Bahrain's military court has sentenced 20 doctors, nurses and paramedics who treated protesters injured during pro-democracy rallies to up to 15 years in prison. The defendants say they were tortured during interrogation to extract false confessions.
The medics, in addition to plotting a revolution, "were charged with the possession of weapons and ammunition, forcefully taking over control of Salmaniya hospital and its personnel, stealing medical equipment, and fabricating stories to disturb public security," according to the country's Information Affairs Authority.
The unlikely revolutionaries include Rola al-Saffar, the head of Bahrain's nurses' society, and Ali al-Iqri, a distinguished surgeon who was arrested in an operating theatre on 17 March. None of the defendants were in court to hear the sentences read out, and the hearing was attended only by their lawyers and relatives. Authorities said that 13 medical professionals had been sentenced to 15 years in prison, two to ten years, and five to five years.
They worked in Salmaniya Medical Complex in the capital Manama and treated those injured in fighting between protesters and security forces after pro-democracy rallies started on 14 February. After a crackdown in mid-March, doctors and nurses were accused of planning an armed insurrection in league with Iran.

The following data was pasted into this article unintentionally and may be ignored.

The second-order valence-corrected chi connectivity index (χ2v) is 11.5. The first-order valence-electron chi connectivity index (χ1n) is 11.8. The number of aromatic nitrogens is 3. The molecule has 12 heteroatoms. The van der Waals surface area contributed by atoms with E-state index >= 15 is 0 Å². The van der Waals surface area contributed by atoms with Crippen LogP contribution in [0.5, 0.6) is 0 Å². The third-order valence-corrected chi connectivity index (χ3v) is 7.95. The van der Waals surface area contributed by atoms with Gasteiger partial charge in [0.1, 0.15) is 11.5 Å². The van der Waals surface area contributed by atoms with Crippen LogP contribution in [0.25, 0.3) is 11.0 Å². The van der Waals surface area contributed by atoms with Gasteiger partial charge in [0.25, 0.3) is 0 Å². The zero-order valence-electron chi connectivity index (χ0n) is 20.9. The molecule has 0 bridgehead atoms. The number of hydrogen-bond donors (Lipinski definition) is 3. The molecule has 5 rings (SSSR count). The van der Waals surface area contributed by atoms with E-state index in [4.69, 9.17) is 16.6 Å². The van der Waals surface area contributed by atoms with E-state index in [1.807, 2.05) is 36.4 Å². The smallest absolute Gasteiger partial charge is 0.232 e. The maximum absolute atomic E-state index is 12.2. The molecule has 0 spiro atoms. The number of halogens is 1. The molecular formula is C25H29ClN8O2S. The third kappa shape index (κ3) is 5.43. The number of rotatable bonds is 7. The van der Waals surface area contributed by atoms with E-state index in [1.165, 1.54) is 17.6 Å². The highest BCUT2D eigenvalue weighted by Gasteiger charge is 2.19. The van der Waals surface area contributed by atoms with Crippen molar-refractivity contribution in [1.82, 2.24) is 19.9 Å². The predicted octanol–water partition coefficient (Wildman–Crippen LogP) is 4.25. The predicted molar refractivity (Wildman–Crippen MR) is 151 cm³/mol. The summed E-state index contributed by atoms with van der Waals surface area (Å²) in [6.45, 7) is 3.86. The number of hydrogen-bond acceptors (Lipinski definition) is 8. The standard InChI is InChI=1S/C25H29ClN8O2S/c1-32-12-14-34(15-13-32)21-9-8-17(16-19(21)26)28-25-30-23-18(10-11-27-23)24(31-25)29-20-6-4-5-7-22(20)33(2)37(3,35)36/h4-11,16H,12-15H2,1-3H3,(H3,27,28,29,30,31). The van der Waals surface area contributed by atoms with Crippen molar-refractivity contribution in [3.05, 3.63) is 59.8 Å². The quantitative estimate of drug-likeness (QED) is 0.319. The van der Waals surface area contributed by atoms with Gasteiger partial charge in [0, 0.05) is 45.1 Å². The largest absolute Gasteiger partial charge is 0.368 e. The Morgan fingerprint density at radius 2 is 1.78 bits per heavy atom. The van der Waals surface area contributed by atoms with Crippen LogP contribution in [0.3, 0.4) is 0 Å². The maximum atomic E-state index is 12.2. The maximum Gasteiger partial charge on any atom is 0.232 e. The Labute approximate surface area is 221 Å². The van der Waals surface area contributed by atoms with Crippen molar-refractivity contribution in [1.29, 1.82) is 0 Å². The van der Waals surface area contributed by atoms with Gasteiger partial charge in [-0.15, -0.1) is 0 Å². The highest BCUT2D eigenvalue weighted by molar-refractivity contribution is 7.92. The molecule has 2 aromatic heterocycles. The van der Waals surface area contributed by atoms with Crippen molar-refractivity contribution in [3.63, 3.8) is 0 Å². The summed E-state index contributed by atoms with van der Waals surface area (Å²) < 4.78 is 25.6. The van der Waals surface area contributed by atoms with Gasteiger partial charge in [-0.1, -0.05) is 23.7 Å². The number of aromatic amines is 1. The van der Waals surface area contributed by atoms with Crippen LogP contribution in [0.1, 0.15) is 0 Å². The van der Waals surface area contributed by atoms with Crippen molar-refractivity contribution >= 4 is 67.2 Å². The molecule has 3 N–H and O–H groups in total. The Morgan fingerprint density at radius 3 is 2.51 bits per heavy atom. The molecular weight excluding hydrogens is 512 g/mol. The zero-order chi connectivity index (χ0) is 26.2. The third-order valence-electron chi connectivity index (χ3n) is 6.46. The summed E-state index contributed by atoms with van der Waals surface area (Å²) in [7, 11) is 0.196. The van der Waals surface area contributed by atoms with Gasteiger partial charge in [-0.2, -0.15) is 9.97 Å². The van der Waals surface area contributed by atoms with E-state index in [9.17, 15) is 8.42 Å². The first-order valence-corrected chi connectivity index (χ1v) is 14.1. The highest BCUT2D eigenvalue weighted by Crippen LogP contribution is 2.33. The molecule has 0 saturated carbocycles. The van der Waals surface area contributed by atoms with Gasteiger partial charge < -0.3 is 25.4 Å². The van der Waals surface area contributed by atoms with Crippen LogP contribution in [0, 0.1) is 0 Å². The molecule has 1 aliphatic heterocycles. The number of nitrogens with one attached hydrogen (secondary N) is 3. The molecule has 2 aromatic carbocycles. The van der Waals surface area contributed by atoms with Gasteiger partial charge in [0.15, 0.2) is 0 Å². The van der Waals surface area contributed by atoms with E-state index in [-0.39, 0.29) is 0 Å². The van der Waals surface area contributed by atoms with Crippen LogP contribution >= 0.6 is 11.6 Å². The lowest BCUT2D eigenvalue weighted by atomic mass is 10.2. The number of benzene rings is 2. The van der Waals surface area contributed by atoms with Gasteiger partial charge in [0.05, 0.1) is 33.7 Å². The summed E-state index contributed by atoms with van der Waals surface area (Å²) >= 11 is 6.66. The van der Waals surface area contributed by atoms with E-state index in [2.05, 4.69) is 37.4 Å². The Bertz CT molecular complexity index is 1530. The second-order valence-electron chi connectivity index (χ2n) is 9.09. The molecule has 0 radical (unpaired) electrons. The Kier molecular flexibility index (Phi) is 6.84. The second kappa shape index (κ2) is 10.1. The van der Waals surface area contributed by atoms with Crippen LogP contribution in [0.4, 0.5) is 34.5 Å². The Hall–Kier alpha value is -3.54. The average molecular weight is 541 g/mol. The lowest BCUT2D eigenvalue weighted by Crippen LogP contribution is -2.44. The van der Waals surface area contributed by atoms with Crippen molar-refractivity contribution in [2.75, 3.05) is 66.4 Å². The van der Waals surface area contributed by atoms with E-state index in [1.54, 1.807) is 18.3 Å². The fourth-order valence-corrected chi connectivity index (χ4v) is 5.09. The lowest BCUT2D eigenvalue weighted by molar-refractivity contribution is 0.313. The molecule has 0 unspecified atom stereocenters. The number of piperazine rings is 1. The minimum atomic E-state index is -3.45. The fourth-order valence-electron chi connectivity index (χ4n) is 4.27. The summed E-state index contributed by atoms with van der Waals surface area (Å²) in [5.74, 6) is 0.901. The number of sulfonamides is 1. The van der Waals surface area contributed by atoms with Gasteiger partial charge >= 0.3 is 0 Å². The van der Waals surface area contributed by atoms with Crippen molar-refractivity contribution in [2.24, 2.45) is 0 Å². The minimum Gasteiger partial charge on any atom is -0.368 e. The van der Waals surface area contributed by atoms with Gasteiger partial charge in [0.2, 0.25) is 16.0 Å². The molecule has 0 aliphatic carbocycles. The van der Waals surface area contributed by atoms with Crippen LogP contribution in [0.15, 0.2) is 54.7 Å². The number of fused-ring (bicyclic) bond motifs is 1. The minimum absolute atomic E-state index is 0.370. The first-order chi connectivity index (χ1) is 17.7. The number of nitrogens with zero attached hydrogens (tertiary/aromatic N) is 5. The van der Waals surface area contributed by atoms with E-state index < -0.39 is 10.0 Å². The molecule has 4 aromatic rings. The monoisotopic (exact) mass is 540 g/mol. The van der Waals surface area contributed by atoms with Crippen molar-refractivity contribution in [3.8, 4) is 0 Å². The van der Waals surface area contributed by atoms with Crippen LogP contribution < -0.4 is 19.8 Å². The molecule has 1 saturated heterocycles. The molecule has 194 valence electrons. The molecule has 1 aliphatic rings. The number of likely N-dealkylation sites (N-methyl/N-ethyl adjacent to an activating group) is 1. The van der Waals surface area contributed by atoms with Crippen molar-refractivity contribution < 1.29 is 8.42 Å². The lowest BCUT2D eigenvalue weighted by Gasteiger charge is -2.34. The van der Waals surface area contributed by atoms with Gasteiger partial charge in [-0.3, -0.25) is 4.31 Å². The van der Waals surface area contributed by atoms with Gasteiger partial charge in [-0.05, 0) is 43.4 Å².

Defendants say that the military judges refuse to listen to allegations that they had been tortured.
Human-rights groups described the sentences as "a travesty of justice". Philip Luther, of Amnesty International, said: "These are simply ludicrous charges against civilian professionals who were working to save lives."
The detained medics say they were beaten, hooded, and deprived of sleep to force them to say they had deliberately let patients die, and had exaggerated injuries by pouring blood over the injured.
The harsh sentences, handed down by a military judge, are likely to anger Bahrain's Shia majority and torpedo hopes of dialogue between them and the reigning Sunni al-Khalifa dynasty.
The sentences may be a sign that hardliners in the royal family have taken control. King Hamad bin Isa al-Khalifa has made a number of conciliatory statements which have been followed by intensified repression.
In a separate case, the military court passed a death sentence on a man found guilty of killing a policeman by running him over in Sitra district during the demonstrations.Reuse content